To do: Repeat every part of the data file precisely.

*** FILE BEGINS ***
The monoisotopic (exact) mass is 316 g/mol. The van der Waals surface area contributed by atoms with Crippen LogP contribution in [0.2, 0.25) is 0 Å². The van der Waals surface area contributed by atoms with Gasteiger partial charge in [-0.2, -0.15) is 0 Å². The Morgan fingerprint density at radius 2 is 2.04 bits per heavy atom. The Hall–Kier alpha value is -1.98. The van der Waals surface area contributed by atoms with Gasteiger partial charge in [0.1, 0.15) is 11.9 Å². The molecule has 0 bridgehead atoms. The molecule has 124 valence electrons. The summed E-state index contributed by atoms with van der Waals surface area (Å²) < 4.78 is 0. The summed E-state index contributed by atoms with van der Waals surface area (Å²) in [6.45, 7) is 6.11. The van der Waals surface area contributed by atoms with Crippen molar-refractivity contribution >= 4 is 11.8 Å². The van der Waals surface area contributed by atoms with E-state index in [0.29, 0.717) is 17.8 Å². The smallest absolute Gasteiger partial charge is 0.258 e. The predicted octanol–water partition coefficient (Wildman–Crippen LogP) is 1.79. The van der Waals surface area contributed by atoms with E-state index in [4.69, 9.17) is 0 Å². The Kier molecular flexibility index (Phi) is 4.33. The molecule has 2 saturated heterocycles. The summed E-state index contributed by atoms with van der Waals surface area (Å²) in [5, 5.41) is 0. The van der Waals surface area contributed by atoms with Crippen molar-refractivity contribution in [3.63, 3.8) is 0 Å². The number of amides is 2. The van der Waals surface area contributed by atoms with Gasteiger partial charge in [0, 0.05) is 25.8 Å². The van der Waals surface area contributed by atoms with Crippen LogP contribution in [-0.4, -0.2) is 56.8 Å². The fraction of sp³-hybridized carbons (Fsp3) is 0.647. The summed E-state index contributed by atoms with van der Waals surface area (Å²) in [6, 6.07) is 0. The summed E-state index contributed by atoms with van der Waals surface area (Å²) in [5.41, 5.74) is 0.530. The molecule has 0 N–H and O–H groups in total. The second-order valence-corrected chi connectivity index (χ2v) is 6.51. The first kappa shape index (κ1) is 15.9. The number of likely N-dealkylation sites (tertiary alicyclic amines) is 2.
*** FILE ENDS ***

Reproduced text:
The monoisotopic (exact) mass is 316 g/mol. The van der Waals surface area contributed by atoms with Crippen LogP contribution in [0.2, 0.25) is 0 Å². The van der Waals surface area contributed by atoms with Gasteiger partial charge in [-0.2, -0.15) is 0 Å². The Morgan fingerprint density at radius 2 is 2.04 bits per heavy atom. The Hall–Kier alpha value is -1.98. The van der Waals surface area contributed by atoms with Gasteiger partial charge in [0.1, 0.15) is 11.9 Å². The molecule has 0 bridgehead atoms. The molecule has 124 valence electrons. The summed E-state index contributed by atoms with van der Waals surface area (Å²) < 4.78 is 0. The summed E-state index contributed by atoms with van der Waals surface area (Å²) in [6.45, 7) is 6.11. The van der Waals surface area contributed by atoms with Crippen molar-refractivity contribution >= 4 is 11.8 Å². The van der Waals surface area contributed by atoms with E-state index in [0.29, 0.717) is 17.8 Å². The smallest absolute Gasteiger partial charge is 0.258 e. The predicted octanol–water partition coefficient (Wildman–Crippen LogP) is 1.79. The van der Waals surface area contributed by atoms with E-state index in [4.69, 9.17) is 0 Å². The Kier molecular flexibility index (Phi) is 4.33. The molecule has 2 saturated heterocycles. The summed E-state index contributed by atoms with van der Waals surface area (Å²) in [5, 5.41) is 0. The van der Waals surface area contributed by atoms with Crippen molar-refractivity contribution in [3.63, 3.8) is 0 Å². The number of amides is 2. The van der Waals surface area contributed by atoms with Gasteiger partial charge in [0, 0.05) is 25.8 Å². The van der Waals surface area contributed by atoms with Crippen LogP contribution in [-0.4, -0.2) is 56.8 Å². The fraction of sp³-hybridized carbons (Fsp3) is 0.647. The summed E-state index contributed by atoms with van der Waals surface area (Å²) in [6, 6.07) is 0. The summed E-state index contributed by atoms with van der Waals surface area (Å²) in [5.41, 5.74) is 0.530. The molecule has 0 N–H and O–H groups in total. The second-order valence-corrected chi connectivity index (χ2v) is 6.51. The first kappa shape index (κ1) is 15.9. The number of likely N-dealkylation sites (tertiary alicyclic amines) is 2.